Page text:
Real Estate Law in Tennessee
Ashland's real estate industry is controlled by a huge body of laws. This is because almost any real estate transaction invokes laws regarding civil rights, consumer protection, land use, and contracts.
The numerous laws affecting real estate in Ashland can sometimes feel overwhelming in their volume and complexity. This might apply doubly when your case involves a foreclosure, or a construction dispute.
Thus, it's always good to have at least some knowledge of Ashland's real estate law.
Some understanding of the proper law can give you an advantage in almost any situation. In the real estate instance, it can help you spot illegal terms in lease agreements, give you some idea of what your rights are in a dispute, among other things. If nothing else, knowledge of the law can help you spot people who are willing to break it, so you can avoid dealing with them.
Common Real Estate Law Issues in Ashland
Financing: Most individuals are unable to make major real estate purchases in Ashland with cash, because few people have that kind of money on hand. Thus, to buy real estate, most entities use a mortgage. This is a loan used to buy a piece of property. When the loan is issued, and the property purchased, the lender holds a security interest in the property until the loan is paid off, with interest.
Zoning: Zoning laws govern what types of structures can be built on given parcels of land. Usually, cities and towns are zoned in order to ensure that neighborhoods are clearly divided into residential, commercial, and industrial categories, to ensure that everyone who uses the land can make the best possible use of it, for their particular purpose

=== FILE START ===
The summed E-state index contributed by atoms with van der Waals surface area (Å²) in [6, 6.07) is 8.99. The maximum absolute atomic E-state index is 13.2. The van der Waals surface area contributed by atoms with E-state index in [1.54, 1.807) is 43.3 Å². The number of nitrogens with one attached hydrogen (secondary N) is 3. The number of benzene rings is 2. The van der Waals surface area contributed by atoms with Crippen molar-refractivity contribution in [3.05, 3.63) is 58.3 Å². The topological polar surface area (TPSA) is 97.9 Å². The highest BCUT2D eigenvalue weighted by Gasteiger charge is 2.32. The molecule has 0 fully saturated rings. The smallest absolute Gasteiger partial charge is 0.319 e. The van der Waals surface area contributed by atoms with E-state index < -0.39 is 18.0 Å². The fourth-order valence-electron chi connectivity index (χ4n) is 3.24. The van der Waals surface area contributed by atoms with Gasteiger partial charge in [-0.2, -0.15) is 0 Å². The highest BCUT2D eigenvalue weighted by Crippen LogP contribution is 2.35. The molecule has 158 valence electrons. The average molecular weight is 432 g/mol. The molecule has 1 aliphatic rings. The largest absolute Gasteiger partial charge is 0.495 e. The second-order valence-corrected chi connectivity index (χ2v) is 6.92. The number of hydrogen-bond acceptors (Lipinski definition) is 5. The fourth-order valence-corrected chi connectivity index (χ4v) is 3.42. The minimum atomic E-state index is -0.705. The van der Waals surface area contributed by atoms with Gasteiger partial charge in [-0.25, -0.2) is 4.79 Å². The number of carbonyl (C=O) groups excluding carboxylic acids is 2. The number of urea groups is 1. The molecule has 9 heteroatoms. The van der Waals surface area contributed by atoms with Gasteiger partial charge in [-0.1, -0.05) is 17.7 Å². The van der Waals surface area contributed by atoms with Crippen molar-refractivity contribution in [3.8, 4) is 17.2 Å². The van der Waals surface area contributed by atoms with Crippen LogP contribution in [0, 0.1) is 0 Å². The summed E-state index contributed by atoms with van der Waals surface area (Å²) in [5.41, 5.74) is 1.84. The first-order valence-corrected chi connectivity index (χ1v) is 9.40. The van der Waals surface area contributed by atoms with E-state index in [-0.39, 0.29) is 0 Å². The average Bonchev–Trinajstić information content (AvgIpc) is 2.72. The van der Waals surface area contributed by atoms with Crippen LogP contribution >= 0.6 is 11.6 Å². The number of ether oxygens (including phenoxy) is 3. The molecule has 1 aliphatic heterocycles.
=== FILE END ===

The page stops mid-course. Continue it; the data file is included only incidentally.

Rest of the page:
Duty of Disclosure: Sellers of homes are bound by a legal duty to disclose defects in the home to prospective buyers, before they purchase the house. Any defect which the seller knows (or reasonably should know) about, and which cannot be discovered by the buyer through an usual inspection, must be disclosed to the buyer.
Implied Warranties: In Ashland, every residential rental agreement carries with it a warranty of habitability, in which the landlord implicitly promises that the unit is fit for human habitation. This applies whether or not such a warranty is mentioned in the lease agreement, and it still applies even if the landlord tries to disclaim any such warranty. There are many circumstances that might make an unit uninhabitable. A few examples are a lack of electricity, no running water, or no heating.
Can a Ashland Real Estate Lawyer Help?
Because the issues discussed above can get complicated for laypersons, if you have a real estate issue, such as an eviction, or a construction dispute, you should not hesitate to contact an Ashland real estate attorney ASAP.